Blackwater treatment systems, designed for the recycling of water from toilets and kitchens etc, are becoming more cost-effective and technically viable with every passing year. HARTLEY HENDERSON outlines the workings of typical modern systems in different commercial situations.
Continuing water shortages in many parts of Australia mean that greater attention is being directed at alternative water sources, including the capture, treatment and recycling of blackwater from sewer systems.
Blackwater can include wastewater discharged from various fixtures in a building including the bathroom, laundry, kitchen and toilet, and treatment systems can range from simple trickling filters, aeration and nitrogen bio-reactors, to more sophisticated membrane bio-reactor (MBR) systems. The applications, capacity, cost and output quality of systems, however, can vary greatly.
WJP Solutions, based in the Melbourne suburb of Doncaster, is a major designer and supplier of MBR blackwater treatment systems for use in commercial buildings. Engineering manager, Glen Millot, says the company is experiencing increasing demand for its systems, which can be custom designed and are compliant with relevant Australian and state regulations.
“These MBR systems can convert sewage (black or grey) to Class A water standard, suitable for reuse applications such as toilet flushing, wash-down, irrigation and industrial use. With additional add-on treatment, the system can produce water that can also be used for heating and cooling processes,” Millot says.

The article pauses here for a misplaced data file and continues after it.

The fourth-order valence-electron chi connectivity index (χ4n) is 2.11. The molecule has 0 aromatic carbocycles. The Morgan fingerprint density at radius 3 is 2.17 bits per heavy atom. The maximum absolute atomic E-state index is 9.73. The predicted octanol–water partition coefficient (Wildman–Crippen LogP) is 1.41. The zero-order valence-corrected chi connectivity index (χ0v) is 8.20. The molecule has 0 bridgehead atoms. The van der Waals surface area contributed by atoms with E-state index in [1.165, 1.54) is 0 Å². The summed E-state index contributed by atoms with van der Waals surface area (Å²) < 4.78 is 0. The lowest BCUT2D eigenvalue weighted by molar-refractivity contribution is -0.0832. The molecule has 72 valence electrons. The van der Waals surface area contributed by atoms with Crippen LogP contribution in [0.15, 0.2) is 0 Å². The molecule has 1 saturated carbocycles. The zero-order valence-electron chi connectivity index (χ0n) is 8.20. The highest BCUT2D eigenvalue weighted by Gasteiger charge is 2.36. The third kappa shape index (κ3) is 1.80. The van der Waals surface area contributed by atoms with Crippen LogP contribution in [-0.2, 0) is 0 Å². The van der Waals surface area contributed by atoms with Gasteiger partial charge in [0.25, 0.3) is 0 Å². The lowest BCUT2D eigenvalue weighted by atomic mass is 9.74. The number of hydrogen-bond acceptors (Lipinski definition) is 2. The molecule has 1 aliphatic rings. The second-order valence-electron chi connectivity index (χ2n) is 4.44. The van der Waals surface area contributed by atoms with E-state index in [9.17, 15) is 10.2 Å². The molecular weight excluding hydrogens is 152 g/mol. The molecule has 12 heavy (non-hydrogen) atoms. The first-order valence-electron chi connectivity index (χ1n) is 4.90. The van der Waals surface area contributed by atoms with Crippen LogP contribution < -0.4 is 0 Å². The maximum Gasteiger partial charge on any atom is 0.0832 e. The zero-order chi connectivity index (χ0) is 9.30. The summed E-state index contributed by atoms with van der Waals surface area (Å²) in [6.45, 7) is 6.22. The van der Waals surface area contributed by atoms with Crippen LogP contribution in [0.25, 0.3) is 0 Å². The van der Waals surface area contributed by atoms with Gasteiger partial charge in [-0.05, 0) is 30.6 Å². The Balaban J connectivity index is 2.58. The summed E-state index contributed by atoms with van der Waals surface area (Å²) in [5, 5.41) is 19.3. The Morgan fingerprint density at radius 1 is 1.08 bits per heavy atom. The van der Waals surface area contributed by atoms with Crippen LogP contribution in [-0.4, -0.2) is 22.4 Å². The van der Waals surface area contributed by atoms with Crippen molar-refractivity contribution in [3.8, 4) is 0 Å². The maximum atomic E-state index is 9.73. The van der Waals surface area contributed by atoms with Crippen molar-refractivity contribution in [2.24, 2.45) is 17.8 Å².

“The MBR core process utilises an immersed hollow fibre membrane technology capable of removing pathogens, including viruses, and all our plants have on-board monitoring (including touch screen SCADA control and remote monitoring) and fail safe capabilities to ensure that clean, safe water is delivered for reuse.
“Prior to focusing on MRB-based systems we trialled a number of alternative blackwater treatment systems. These included trickle filter, which did not perform to an acceptable level. Others have tried mechanical filtration, but it kept clogging up and could not operate for long periods of time.
“When considering the installation of a blackwater treatment system it is important to consult relevant authorities about local requirements. Sometimes it is hard to get clear directions from authorities and there can be a lack of consistency. Each state has its own way of interpreting the National Recycled Water Guidelines.
“Where the use of recycled blackwater includes higher risk applications, such as above ground irrigation, it is critical that the treatment system be fully validated, challenge tested and monitored in real time. There is potential for litigation if systems are not designed, installed and operated properly.
“It is also important to establish the viability of a proposed installation in relation to both capital and operating costs and the potential cost/benefits. At the same time, however, the benefits of future-proofing a building should be taken into account as well as the projected future cost of mains water.
“Blackwater treatment systems can be retrofitted, but they are generally more expensive because the existing site may need to be altered. Available space with a high roof line will be needed – perhaps in a basement or loading dock area.”